There's a lot of rappers out there talking about things they aren't really living, so lyricism is mad overrated. So when Jasiah says the same lines over and over, don't just sit there and think "He's just repeating himself, this lacks creativity."
Because maybe he's saying "I'm depressed" a million times because, I don't know, maybe he's feeling depressed. A normal feeling that many young people go through, he's just not afraid to say it. He's literally shouting it.
If you had the bass turned up on your speakers when listening to his track "This is for my Young Niggas Who Listen to Soulja Boy" then they might have blown out after this song. His production value comes on very strong. If the beat was a body building competition, then he snapped the trophy in half and shoved it down the judges throats.
Nigga, runnin' up on me is a mistake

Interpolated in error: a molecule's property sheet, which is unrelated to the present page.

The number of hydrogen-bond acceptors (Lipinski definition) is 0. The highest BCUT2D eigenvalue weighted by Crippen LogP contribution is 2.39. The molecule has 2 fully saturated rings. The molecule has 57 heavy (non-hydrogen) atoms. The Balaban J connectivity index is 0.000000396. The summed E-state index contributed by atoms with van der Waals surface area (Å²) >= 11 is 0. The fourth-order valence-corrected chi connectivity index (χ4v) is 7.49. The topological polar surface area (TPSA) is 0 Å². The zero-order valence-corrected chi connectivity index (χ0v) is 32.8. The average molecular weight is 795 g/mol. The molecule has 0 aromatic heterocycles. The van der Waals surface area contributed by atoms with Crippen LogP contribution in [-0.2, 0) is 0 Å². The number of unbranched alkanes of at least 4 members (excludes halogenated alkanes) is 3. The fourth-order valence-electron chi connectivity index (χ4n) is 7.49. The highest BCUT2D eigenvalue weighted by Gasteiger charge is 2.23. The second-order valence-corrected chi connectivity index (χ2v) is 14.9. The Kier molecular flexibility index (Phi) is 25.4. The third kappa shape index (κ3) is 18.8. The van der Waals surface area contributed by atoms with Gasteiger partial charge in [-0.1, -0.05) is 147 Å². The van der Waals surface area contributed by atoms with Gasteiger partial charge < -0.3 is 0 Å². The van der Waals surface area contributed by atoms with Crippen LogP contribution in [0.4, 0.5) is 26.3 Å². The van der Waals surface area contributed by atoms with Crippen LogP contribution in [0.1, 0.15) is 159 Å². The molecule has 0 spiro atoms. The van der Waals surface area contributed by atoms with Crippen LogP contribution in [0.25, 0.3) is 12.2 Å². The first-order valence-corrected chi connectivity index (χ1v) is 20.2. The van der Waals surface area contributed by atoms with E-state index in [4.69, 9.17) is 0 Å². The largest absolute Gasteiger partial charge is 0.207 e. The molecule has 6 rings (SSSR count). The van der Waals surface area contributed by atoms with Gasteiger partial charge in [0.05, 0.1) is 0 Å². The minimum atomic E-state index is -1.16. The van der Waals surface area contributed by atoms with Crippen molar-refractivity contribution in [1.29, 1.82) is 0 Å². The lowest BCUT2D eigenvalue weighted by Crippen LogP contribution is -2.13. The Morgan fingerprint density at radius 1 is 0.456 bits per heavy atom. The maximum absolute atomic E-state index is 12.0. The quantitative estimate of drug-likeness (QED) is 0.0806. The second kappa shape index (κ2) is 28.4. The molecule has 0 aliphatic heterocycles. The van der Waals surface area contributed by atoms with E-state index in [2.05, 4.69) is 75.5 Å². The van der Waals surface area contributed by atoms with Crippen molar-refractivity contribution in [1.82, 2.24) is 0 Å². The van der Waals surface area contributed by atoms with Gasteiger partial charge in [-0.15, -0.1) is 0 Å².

These lyrics are from the video above, his most popular song "Crisis." The visuals are like those of the video "Bodies" by Drowning Pool mixed with "My Name is" from Eminem. What better combination could you possibly want from a music video?
This is the type of music you need to hear when you are getting ready for that job interview. Just because you are a Finance major applying for a job at H&R Block doesn't mean you aren't allowed to get hyped the hell up. Get your blood boiling and make yourself feel invincible by listening to this beat at high volume.
Allow yourself to scream one time. We're always talking in normal toned voice and the only time we yell is when we're mad. How about you yell to pump yourself up? Get out of your day to day crisis!